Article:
iaminnocent wrote:Plus, that dashed line really reminds me of a crotch for a design that needed to be replaced, not brought back.
I agree that this dashed line is not the most aestethic thing, but it could be easily made more attractive with a dot at the end.
I wasn't using the word 'crotch' to refer to its appearance. I meant to say that if the motion based system of old times was working well, it wouldn't need to be assisted by the dashed line. But keep reading on : I'm coming around to see your point better.
But i have to say that i never see that line.
I am guessing that you probably use just a quick click of MMB. Then the dashed line only flashes on the screen and is barely noticeable (or of any use for that matter, but only then)
I just make a small move of 5pixels in the right direction, and it feels just like a click on the mmb. If you take the time to see where is your dotted line, i think that you didn't catched the purpose of this system : speed. Just use it as it were a mouse gesture with mmb !
Ummm... I don't know Efbie : if the purpose was to use it just as the old system why then change anything ? My understanding from reading http://projects.blender.org/pipermail/t ... 01081.html
was that the new system aimed at fixing a problem mainly for those like me who almost never works in any other view than perspective. MMB gesture just isn't doing it for me under some viewing angles. 90% success is still 10% frustration and makes for a long day's work.
But, thanks to your comments
, I begin to understand why the motion base system was brought back in and I agree that it speeds up the work when MMB flashing is usable.
Nevertheless I can use it just about as easily as I was able when the proximity of the pointer to an axis was determining the constraint. There is one caveat though : the mouse pointer is better to be close to the center of the object when one starts the transformation for the motion base choice to work well. If the pointer is offset somewhat or more, it has to remain that far from the temporary axes' origin for a choice to be possible. I can feel a lot of the same beginner's question coming on that point. IMO, if this were to be the case, then it would be just one more sign that the old desing always was a bit flawed.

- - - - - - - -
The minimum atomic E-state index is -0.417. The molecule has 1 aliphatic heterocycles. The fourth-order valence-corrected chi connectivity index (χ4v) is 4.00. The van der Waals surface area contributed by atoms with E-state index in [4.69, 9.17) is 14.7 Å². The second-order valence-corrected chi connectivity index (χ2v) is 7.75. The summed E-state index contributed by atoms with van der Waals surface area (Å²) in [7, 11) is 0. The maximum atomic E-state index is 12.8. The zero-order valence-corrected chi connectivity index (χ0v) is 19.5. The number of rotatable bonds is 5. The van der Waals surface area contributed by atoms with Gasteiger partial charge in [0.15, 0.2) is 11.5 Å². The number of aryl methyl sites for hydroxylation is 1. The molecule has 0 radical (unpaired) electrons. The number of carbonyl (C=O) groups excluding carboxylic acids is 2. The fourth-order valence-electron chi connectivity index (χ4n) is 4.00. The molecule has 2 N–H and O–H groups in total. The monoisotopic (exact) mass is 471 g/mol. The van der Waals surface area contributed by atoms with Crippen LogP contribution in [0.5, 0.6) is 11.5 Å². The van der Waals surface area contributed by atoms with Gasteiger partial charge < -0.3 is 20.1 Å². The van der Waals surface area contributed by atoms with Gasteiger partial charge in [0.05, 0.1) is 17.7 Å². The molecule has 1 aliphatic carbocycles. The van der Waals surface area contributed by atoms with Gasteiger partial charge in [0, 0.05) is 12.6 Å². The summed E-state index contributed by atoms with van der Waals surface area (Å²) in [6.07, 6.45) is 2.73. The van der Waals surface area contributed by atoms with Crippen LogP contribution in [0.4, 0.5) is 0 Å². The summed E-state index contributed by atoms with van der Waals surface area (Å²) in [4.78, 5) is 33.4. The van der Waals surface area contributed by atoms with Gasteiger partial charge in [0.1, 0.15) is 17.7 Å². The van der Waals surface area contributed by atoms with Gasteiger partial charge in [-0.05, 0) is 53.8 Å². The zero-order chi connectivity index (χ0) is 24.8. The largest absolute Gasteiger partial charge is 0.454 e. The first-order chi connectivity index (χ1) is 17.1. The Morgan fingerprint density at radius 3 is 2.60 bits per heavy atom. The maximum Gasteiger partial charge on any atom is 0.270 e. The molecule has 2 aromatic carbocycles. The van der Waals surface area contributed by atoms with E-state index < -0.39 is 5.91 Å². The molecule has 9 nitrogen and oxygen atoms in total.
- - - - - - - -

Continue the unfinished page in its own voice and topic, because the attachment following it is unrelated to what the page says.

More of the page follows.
the motion is totally indpendant from your inital mouse position. I never had a problem with it.
I tried it again and it's definitely there.
It may be (probably is) because you are an MMB flasher only : if you had to hold the MMB for a long time, which is the only way to consistenly choose the right axis in some extreme perspective views, when two of the axes makes a very acute angle on the screen for example, then you'd see that behavior too.
All in all, I can live with it but I'm pretty sure that most people and I would live better with the proximity design.
I think that the people who want to use a easy and not so fast system can use the widget. Thoses who wants a fast and effective system can use the "gesture" one.
I hope that I explained my point well enough for you to understand that it is not just a question of ease : under some view angle it is downright unpractical to use MMB flashing, if possible at all.
BTW, I think that the new widget itself is only meant for local transforms, something MMB flashing won't do any way I know of (but I am willing to learn
I understand your point. That just won't work for me or for other for whose selection problems the reform was designed to solve. The way I use it is still pretty fast, faster than using the keyboard shortcuts ; it's just not 'lightning fast' and I still can get used to MMB flashing when the angle of view is not too extreme.
Thanks Efbie : through it all I found some clarification of why the motion base system was brought back and, since I can live with it, I think that it just might be the best compromise between users like you and me.